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BEIJING – The new owners of Tsinghua Unigroup are looking for ways to stave off creditors after completing a US$9 billion (S$11.9 billion) takeover. This includes the sale of industrial real estate and fast-growing business units such as Qualcomm’s local rivals.

Unigroup executives have discussed initial public offerings (IPOs) of three of its subsidiaries, including Unisoc, according to people familiar with the matter. This could lead to one of the more prominent debuts in China’s semiconductor industry, which is short on advanced homegrown chips.

Unigroup, which until recently partnered with a prestigious university associated with Mr. Xi Jinping and once spearheaded China’s efforts to build a world-class semiconductor sector, is building a giant Yangtze River memory technology in the country. It’s been struggling after years of huge spending, including . In 2022, Unigroup endured a controversial restructuring, opposed by former chairman Zhao Weiguo. JAC Capital led a consortium to buy the distressed company and sell off Yangtze, China’s largest manufacturer of memory chips for servers, PCs and mobile devices.

Discussions are in the early stages and there is no guarantee that Unigroup will eventually proceed with open market floats. But the company will need to raise cash to bring its debt-to-equity ratio below its target of 50% within two years, the person said. Management has not ruled out a final overseas listing, although it is still in the preliminary stages, the person added. Unigroup may also decide to squeeze more profits from its insurance companies, after-school tutoring services and real estate companies, the people said.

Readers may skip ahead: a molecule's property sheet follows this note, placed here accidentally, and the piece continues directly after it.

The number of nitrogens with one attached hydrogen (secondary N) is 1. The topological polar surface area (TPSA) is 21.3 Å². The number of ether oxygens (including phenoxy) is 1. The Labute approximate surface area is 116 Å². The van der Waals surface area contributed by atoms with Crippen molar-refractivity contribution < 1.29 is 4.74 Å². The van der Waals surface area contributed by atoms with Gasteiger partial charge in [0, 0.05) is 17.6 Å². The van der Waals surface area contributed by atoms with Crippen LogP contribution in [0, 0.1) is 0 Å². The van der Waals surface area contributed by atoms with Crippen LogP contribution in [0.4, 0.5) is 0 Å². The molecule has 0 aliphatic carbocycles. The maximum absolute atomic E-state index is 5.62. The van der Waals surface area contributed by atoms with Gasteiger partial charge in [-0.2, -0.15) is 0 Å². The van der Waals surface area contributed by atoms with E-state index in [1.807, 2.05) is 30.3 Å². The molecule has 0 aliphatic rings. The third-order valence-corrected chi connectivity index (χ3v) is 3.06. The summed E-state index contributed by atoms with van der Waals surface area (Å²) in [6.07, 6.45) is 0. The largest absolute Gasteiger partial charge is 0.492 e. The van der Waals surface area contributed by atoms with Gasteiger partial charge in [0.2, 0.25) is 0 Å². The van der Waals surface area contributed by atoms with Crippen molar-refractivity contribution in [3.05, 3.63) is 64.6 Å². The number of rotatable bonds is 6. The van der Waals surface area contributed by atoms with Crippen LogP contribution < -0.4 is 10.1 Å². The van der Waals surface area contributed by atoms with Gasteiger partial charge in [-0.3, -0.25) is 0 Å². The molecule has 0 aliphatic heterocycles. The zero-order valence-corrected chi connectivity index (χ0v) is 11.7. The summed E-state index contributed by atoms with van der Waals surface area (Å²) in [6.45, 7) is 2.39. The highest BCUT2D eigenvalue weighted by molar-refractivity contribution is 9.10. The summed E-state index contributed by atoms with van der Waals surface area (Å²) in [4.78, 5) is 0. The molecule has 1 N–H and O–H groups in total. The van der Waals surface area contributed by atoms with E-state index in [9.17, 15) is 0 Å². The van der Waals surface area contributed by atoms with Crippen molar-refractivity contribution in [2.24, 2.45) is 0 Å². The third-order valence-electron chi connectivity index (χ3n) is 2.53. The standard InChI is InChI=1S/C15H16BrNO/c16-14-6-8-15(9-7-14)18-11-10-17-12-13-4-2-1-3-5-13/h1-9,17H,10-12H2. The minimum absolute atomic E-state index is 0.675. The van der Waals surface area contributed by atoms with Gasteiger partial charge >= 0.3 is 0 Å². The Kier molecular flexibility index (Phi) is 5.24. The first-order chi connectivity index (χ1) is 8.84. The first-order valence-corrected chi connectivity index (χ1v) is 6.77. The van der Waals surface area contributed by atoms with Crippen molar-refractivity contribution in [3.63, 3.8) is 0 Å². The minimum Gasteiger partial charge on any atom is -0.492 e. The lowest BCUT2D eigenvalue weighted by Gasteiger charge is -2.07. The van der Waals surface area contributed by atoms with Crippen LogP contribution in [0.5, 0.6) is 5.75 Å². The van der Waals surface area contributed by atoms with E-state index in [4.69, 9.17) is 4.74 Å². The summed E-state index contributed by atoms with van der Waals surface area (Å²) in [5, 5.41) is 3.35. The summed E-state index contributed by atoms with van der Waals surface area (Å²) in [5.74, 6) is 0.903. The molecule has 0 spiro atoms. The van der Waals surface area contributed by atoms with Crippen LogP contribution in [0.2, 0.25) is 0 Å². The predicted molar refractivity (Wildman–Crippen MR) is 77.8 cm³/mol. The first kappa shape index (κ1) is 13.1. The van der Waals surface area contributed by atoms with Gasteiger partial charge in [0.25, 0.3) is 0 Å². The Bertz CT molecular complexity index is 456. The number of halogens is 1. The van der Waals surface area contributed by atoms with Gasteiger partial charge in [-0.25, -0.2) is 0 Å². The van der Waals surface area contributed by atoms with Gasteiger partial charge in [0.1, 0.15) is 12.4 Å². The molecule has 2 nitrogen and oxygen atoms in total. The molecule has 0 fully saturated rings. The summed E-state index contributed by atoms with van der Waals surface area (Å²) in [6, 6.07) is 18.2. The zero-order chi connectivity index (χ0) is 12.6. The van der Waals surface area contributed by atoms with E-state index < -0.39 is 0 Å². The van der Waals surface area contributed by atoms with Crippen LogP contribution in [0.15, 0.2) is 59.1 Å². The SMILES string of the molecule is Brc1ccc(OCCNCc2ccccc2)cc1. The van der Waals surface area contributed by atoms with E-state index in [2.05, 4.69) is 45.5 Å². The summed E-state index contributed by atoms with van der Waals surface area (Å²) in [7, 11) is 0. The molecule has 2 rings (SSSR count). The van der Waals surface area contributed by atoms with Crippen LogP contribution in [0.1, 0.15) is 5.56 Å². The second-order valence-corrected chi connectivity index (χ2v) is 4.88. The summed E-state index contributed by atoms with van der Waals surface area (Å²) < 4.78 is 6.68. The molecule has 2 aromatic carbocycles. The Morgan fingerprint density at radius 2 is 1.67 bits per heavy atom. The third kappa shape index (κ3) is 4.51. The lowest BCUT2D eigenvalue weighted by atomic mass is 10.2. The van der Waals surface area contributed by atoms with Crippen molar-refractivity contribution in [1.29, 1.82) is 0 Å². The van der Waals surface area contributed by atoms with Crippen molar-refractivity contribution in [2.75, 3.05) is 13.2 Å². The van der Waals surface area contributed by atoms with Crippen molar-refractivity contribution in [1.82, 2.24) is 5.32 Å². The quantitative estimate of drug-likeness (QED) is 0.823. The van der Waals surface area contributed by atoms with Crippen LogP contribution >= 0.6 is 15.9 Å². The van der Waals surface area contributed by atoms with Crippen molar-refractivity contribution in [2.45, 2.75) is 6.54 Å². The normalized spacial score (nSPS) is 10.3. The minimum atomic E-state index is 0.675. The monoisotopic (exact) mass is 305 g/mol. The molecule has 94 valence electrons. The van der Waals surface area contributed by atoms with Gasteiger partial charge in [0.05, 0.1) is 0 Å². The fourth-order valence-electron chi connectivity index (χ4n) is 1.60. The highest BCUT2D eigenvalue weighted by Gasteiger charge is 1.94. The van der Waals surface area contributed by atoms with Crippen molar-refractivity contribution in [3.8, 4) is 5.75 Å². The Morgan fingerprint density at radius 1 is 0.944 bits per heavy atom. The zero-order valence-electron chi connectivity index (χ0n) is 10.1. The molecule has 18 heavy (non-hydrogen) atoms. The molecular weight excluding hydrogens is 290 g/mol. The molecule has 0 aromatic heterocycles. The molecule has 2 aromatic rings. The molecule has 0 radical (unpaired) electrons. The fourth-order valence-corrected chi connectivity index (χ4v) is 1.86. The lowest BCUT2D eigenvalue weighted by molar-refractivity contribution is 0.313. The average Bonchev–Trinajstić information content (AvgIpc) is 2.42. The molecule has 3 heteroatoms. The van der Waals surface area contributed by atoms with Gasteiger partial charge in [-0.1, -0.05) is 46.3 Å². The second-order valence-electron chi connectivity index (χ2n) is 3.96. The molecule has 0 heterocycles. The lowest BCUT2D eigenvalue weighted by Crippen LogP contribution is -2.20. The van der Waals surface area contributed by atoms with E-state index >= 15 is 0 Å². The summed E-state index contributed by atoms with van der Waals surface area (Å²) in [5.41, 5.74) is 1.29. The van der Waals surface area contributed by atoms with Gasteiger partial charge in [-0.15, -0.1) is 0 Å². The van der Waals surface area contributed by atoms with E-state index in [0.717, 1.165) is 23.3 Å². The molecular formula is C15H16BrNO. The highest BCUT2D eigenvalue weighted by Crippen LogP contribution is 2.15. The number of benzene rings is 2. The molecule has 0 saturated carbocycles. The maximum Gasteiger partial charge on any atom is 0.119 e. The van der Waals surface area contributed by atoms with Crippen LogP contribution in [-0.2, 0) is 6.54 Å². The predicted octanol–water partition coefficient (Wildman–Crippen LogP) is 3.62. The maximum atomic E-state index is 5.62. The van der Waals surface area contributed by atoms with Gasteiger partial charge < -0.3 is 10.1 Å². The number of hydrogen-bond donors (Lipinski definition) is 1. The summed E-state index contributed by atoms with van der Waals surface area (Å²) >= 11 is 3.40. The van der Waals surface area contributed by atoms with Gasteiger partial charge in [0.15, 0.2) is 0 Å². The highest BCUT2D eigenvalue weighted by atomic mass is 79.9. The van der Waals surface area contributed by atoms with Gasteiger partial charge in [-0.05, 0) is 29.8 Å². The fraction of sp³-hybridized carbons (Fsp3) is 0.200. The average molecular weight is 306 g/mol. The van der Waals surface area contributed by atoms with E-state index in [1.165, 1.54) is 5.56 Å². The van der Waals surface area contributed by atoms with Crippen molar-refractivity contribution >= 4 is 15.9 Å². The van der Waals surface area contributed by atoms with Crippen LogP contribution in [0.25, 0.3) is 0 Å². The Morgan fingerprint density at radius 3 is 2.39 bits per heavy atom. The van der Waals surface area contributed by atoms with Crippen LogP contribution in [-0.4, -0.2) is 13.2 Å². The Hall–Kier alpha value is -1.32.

Unigroup is at a crossroads, as is China’s broader semiconductor sector facing escalating US technology export sanctions.

The company and its new owner, which spun off what was once the pinnacle of its business, Yangtze Memory, have not disclosed any long-term plans to reclaim their place in the chip industry. A division of Taiwan’s Foxconn Technology Group (the world’s largest iPhone assembler) acquired a small stake, but was forced to sell it by the Taiwanese government over national security concerns.

Adding to the uncertainty, Zhao said last year, Extensive investigation into corruption in China’s chip industry and the fund that spearheads many of the government’s most high-profile investments in players. By that point, China’s top leadership was becoming increasingly frustrated with years of failure to develop semiconductors that could replace US circuits.

For years, China was the world’s largest spender on tipping incentives, with a scale unmatched from Washington to Tokyo. Efforts to combat Covid-19 and deal with the threat of a global recession are now draining the country’s financial resources and forcing Beijing to rethink its controversial approach. Policy makers are looking for other ways to support domestic semiconductor companies.

Turning Unigroup around would go a long way toward restoring confidence in the local company’s ability to thrive in chip manufacturing.

In 2022, Unigroup’s new chairman, Li Bin, said the company would eventually expand beyond chips into areas such as genetics and artificial Chinese chip giant considers IPO, sells land to cut debt burden

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